Mary Poppins/Saving Mr. Banks
Say the words Mary Poppins to anyone born in the ‘60s or later, and they will probably either burst into song or reply: Aww, I loved that film! Oh yes, we all knew that it was based on a book by somebody named… Travers? But how many of us have actually read it? I certainly hadn’t. I had relied solely on Walt Disney for my spoonful of sugar, all elegantly administered by Julie Andrews.
Until last month, when I was enthralled by the new movie Saving Mr Banks, staring Tom Hanks as Walt Disney and Emma Thompson as the Australian-British writer, Mrs. P. L. Travers. The Mary Poppins they were discussing seemed nothing like my all-singing-all-dancing Mary. Yet for over 20 years, Walt Disney personally invested a good deal of time and effort in persuading the highly reluctant Mrs Travers to allow him to make her plainly illustrated book into a major Technicolor film. Why? And who was Mrs Travers? That, it turned out, was a story in itself.
Film over, I dried my eyes and order a copy of the original book. The atmosphere is very different to the film. Mary Poppins is much more formidable and far less loveable than Disney’s Mary. Yet the wind still blows from the East. And Jane, Michael, John and Barbara really do need a Nannie.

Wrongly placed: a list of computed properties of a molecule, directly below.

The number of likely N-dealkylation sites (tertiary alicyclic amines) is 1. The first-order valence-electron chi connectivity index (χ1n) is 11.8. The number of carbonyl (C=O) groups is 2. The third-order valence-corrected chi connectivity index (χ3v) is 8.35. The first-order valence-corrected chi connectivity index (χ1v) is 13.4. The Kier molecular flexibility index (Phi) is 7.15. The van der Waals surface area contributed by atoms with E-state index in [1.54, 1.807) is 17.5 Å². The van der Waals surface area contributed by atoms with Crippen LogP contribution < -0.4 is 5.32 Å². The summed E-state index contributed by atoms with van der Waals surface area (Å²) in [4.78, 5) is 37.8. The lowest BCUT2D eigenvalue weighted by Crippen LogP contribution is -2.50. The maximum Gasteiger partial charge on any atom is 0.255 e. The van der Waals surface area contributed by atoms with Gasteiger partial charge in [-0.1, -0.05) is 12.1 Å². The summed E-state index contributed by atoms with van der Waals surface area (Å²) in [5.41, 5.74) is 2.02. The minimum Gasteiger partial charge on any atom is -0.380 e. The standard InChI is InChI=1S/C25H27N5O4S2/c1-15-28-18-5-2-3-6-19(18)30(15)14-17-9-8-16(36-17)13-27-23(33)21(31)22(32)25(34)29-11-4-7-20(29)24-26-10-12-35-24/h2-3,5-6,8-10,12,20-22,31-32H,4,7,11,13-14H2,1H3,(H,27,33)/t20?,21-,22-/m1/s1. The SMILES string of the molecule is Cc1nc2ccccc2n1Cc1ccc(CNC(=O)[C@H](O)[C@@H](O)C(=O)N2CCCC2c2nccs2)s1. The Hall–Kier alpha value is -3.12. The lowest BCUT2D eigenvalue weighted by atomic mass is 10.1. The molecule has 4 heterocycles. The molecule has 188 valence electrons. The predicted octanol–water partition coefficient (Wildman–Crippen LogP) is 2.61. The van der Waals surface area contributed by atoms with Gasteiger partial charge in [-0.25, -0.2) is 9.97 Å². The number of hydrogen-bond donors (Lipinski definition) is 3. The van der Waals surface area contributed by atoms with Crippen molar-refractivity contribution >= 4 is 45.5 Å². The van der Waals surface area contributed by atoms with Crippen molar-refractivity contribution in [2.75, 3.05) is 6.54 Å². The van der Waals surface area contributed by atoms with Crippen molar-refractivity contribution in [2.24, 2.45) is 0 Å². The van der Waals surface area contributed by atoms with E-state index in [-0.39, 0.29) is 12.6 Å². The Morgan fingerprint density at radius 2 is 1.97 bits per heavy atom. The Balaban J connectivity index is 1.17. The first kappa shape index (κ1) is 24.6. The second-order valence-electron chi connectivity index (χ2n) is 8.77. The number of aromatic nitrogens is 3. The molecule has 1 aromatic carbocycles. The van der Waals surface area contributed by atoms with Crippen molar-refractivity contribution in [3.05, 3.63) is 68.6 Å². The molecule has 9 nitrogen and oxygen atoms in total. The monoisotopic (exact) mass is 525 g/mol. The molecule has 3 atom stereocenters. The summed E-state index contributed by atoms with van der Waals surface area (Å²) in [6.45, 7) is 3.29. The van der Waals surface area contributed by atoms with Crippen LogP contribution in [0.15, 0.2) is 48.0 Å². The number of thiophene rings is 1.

I heartily recommend watching Saving Mr Banks and then reading the original first book in the series. I think you are in for an interesting treat before bedtime.
So hurry up! Spit-spot!
Passage from Mary Poppins by P. L. Travers.
“Where have you been?” they asked her.
“In Fairyland,” said Mary Poppins.
“Did you see Cinderella?” said Jane.
“Huh, Cinderella? Not me,” said Mary Poppins, contemptuously. “Cinderella, indeed!”
“Or Robinson Crusoe?” asked Michael.
“Robinson Crusoe – pooh!” said Mary Poppins rudely.
“Then how could you have been there? It couldn’t have been our Fairyland!”
Mary Poppins gave a superior sniff.
“Don’t you know,” she said pityingly, “that everybody’s got a Fairyland of their own?”